In the present study, indoxacarb proved to be most toxic against C. ferrugineus compared to T. castaneum. Cryptolestes ferrugineus showed 96% and 98% mortality at the highest concentration of indoxacarb tested (4 ppm) in the arena A and B, respectively. Tribolium castaneum revealed 62% mortality at the highest concentration of indoxacarb in both arenas. Recently, toxicity of indoxacarb has been evaluated against R. dominica and S. oryzae and T. confusum (Miliordos et al., 2017). The results revealed that indoxacarb was effective in controlling R. dominica and S. oryzae, but not for T. confusum. Similarly, Khan et al. (2016) reported that indoxacarb was more toxic to R. dominica than S. oryzae.

With respect to fungal infection inhibition, tested insecticides had an indirect effect of insecticides on fungal infection inhibition of the tested fungi. It was observed that mortality of T. castaneum when exposed to any insecticides resulted in the reduced fungal infection of both fungi. Mortality of C. ferrugineus had positive correlation with infection inhibition of A. parasiticus only. From these data, it can be assumed that the tested insecticides reduced the movement of insects in grains by causing mortality. As a result of insects’ mortality, feeding activity by damaging the seed coat of grains would also be reduced, which ultimately lead to inhibit fungal infection in grains (Khan et al., 2016). When insect pests attack stored commodities, they move from one place to another for feeding and other life activities. During this, they have the ability to transfer fungal spores from infected to healthy grains (Nesci et al., 2011). Moreover, stored insect pests damage seed coat of grains as a result of feeding that ultimately provide an entry point for fungal infections. Therefore, the data of the current study revealed severe in bioassays where the survival rate of insects was high, except in the case of C. ferrugineus versus A. flavus. This might be due to the inability of C. ferrugineus to transfer A. flavus spores since it has been reported that the spread of fungal spores is highly dependent on insect species involved (Lamboni and Hell, 2009).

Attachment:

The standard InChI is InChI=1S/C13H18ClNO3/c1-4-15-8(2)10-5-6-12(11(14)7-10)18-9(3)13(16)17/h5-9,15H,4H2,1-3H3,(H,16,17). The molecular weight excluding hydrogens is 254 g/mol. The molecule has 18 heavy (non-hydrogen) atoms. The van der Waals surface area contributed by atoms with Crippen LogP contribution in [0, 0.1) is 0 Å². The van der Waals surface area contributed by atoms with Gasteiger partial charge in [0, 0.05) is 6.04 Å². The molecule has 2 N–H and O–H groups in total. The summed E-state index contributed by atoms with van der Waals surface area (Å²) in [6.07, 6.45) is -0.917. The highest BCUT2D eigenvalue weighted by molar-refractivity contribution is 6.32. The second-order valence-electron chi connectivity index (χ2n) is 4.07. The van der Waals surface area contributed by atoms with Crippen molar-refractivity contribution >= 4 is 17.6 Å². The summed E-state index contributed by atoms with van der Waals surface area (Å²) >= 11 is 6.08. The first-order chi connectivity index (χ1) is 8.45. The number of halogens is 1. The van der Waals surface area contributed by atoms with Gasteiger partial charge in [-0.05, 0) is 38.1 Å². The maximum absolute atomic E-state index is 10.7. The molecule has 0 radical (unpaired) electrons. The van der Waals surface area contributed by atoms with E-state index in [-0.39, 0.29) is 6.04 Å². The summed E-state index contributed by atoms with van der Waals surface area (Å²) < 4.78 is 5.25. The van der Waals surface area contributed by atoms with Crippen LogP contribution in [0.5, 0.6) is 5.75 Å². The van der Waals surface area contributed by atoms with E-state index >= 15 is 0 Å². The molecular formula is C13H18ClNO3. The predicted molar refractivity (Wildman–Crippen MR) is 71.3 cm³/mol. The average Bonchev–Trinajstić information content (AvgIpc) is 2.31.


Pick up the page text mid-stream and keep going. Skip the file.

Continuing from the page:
CONCLUSION

In conclusion, the tested insecticides proved effective in controlling C. ferrugineus and T. castaneum with indirect effect on fungal infection inhibition. Further studies are needed under field conditions to check the effectiveness of these insecticides and ultimate effect on fungal infection inhibition.

Statement of conflict of interest

The authors have declared no conflict of interest.